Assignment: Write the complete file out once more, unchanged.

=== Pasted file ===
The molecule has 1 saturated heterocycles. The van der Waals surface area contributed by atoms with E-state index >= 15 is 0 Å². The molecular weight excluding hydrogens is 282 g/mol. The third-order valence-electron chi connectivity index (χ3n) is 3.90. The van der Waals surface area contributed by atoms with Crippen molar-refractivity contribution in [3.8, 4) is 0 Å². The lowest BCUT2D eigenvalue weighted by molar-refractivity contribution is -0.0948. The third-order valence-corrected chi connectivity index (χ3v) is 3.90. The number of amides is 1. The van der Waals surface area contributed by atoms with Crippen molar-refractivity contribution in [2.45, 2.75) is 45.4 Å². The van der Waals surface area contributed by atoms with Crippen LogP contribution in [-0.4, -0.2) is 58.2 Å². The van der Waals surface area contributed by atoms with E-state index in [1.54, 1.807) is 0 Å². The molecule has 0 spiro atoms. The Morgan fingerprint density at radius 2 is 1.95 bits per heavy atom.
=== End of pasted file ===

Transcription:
The molecule has 1 saturated heterocycles. The van der Waals surface area contributed by atoms with E-state index >= 15 is 0 Å². The molecular weight excluding hydrogens is 282 g/mol. The third-order valence-electron chi connectivity index (χ3n) is 3.90. The van der Waals surface area contributed by atoms with Crippen molar-refractivity contribution in [3.8, 4) is 0 Å². The lowest BCUT2D eigenvalue weighted by molar-refractivity contribution is -0.0948. The third-order valence-corrected chi connectivity index (χ3v) is 3.90. The number of amides is 1. The van der Waals surface area contributed by atoms with Crippen molar-refractivity contribution in [2.45, 2.75) is 45.4 Å². The van der Waals surface area contributed by atoms with Crippen LogP contribution in [-0.4, -0.2) is 58.2 Å². The van der Waals surface area contributed by atoms with E-state index in [1.54, 1.807) is 0 Å². The molecule has 0 spiro atoms. The Morgan fingerprint density at radius 2 is 1.95 bits per heavy atom.